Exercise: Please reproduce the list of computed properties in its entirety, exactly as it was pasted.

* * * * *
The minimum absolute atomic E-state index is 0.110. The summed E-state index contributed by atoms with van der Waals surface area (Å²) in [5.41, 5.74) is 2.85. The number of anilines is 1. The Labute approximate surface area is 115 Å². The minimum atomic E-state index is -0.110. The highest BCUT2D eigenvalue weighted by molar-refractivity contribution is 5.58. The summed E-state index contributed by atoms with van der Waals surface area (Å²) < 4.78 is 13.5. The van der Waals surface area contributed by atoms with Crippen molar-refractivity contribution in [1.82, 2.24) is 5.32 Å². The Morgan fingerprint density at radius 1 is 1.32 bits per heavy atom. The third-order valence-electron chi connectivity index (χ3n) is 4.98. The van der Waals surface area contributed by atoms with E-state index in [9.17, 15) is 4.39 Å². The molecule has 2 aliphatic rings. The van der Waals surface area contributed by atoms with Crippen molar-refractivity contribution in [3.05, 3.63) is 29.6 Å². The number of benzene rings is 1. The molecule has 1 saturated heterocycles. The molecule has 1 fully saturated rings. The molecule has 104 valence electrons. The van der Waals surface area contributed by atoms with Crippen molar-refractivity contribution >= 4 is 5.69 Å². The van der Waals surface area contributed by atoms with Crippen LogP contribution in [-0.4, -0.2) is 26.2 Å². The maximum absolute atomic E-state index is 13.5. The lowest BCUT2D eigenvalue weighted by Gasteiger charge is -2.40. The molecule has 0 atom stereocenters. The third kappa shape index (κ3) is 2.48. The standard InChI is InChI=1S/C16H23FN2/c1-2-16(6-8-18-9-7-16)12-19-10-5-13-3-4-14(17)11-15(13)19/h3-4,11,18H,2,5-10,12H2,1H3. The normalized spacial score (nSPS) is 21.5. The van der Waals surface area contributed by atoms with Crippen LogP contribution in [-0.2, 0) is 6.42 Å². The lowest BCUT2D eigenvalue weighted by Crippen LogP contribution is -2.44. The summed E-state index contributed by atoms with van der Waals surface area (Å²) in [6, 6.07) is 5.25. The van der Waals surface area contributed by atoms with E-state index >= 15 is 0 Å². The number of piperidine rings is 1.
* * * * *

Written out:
The minimum absolute atomic E-state index is 0.110. The summed E-state index contributed by atoms with van der Waals surface area (Å²) in [5.41, 5.74) is 2.85. The number of anilines is 1. The Labute approximate surface area is 115 Å². The minimum atomic E-state index is -0.110. The highest BCUT2D eigenvalue weighted by molar-refractivity contribution is 5.58. The summed E-state index contributed by atoms with van der Waals surface area (Å²) < 4.78 is 13.5. The van der Waals surface area contributed by atoms with Crippen molar-refractivity contribution in [1.82, 2.24) is 5.32 Å². The Morgan fingerprint density at radius 1 is 1.32 bits per heavy atom. The third-order valence-electron chi connectivity index (χ3n) is 4.98. The van der Waals surface area contributed by atoms with E-state index in [9.17, 15) is 4.39 Å². The molecule has 2 aliphatic rings. The van der Waals surface area contributed by atoms with Crippen molar-refractivity contribution in [3.05, 3.63) is 29.6 Å². The number of benzene rings is 1. The molecule has 1 saturated heterocycles. The molecule has 1 fully saturated rings. The molecule has 104 valence electrons. The van der Waals surface area contributed by atoms with Crippen molar-refractivity contribution >= 4 is 5.69 Å². The van der Waals surface area contributed by atoms with Crippen LogP contribution in [-0.4, -0.2) is 26.2 Å². The maximum absolute atomic E-state index is 13.5. The lowest BCUT2D eigenvalue weighted by Gasteiger charge is -2.40. The molecule has 0 atom stereocenters. The third kappa shape index (κ3) is 2.48. The standard InChI is InChI=1S/C16H23FN2/c1-2-16(6-8-18-9-7-16)12-19-10-5-13-3-4-14(17)11-15(13)19/h3-4,11,18H,2,5-10,12H2,1H3. The normalized spacial score (nSPS) is 21.5. The van der Waals surface area contributed by atoms with Crippen LogP contribution in [-0.2, 0) is 6.42 Å². The lowest BCUT2D eigenvalue weighted by Crippen LogP contribution is -2.44. The summed E-state index contributed by atoms with van der Waals surface area (Å²) in [6, 6.07) is 5.25. The van der Waals surface area contributed by atoms with E-state index >= 15 is 0 Å². The number of piperidine rings is 1.